The history of acupuncture dates back at least 2,000 years. In the tradition of Eastern medicine, acupuncture is described as a form of healing which causes the movement of Qi (energy) in channels called meridians. What is Qi? It is a vital substance; the combination of the air we breath the food we eat and movement. Some describe it as an electromechanical force, some describe it as life’s energy, others the essence of life. In Einstein’s formula E=mc 2, there is a relationship between energy and matter. It is the blockage of Qi, deficiency of Qi or imbalances, that are responsible for illness. Unblocking the Qi, balancing either Qi, or other vital substances relieves the pain or corrects the source of the disease or discomfort.
How do we access this energy, but through acupuncture points. Western scientist’S have tried to define the meridians and acupuncture points. Interestingly, in one study there was a 71% correlation between trigger points, motor points in muscles and acupuncture points. Biopsies at acupuncture sites show a great collection of blood vessels of nerves at these sites. When radioactive tagged dye is injected in an acupuncture points it follows the trajectory in the limbs of the meridians described over thousands of years. Very good research over the last 20 years HAS BEEN DONE on the release of neuropeptides with acupuncture. THIS RESEARCH, by Bruce Pomeranz Ph.D. and Gabriel Stux, MD., FOURND THAT it apparently causes the release of endorphins. THERE ARE 16 different kinds of experimental models to explain their effect IN THE treatment of pain.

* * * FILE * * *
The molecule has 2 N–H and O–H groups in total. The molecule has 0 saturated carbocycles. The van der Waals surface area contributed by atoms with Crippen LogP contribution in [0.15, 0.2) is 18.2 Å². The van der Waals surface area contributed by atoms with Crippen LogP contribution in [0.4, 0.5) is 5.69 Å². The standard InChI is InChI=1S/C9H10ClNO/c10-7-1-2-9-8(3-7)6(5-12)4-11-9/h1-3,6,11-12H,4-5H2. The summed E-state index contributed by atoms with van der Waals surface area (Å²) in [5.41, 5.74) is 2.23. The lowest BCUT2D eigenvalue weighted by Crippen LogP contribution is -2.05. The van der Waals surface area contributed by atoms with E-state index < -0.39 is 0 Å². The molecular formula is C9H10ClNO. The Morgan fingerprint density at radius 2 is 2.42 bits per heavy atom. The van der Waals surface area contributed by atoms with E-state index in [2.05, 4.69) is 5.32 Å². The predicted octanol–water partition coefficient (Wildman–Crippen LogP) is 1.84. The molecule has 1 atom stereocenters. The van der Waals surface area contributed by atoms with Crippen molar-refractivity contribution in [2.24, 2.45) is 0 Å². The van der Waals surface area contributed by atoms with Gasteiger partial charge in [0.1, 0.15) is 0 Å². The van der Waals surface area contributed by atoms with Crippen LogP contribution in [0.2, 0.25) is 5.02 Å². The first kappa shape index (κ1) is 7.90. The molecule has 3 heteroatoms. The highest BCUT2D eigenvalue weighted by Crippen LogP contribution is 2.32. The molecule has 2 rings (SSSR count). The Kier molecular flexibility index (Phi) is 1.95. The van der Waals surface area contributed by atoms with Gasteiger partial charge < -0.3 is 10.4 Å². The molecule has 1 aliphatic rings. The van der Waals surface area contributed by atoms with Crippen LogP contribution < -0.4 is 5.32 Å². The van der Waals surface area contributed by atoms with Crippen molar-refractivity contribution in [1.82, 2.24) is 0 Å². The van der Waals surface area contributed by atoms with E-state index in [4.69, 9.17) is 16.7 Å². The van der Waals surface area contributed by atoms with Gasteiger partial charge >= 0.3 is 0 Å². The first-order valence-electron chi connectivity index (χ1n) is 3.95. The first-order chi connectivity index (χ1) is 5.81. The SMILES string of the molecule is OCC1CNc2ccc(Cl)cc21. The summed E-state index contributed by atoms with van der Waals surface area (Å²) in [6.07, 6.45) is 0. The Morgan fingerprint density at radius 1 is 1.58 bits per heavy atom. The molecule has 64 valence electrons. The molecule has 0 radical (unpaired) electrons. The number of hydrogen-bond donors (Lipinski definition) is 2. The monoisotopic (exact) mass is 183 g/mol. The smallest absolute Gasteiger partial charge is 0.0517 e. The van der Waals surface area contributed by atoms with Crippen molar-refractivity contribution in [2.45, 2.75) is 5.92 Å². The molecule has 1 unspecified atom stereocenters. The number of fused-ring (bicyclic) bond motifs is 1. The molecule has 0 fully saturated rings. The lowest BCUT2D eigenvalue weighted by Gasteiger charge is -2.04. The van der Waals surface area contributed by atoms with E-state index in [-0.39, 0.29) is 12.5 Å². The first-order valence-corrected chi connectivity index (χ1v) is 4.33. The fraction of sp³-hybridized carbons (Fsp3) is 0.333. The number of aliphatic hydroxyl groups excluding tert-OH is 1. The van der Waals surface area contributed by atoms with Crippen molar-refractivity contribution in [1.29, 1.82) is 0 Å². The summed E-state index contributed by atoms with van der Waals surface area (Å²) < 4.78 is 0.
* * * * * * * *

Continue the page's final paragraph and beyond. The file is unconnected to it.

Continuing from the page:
There is also evidence that acupuncture causes the release of beta endorphins in the CSF, Rossier J, Nature (1977). Pituitary beta endorphin and ACTH are released on an equimolar basis into the circulation. The ACTH then goes to the adrenal cortex where cortisol is then released into the blood. This may explain why acupuncture also helps with inflammation and why it is so useful in the treatment of Asthma. There have also been experiments on the involvement of other neuropeptides monoamines and serotonin and norepinephrine to explain the effects of acupuncture. Functional MRI’s have shown the correlation of acupuncture points turning off pain pathways in the brain and classical points having relationship to particular brain centers.
New Findings of the Correlation Between Acupoints and Corresponding Brain Cortices Using functional MRI Cho AH, Chung, Jones JP Nalt Acad Sci USA 1998;95:2670-2673.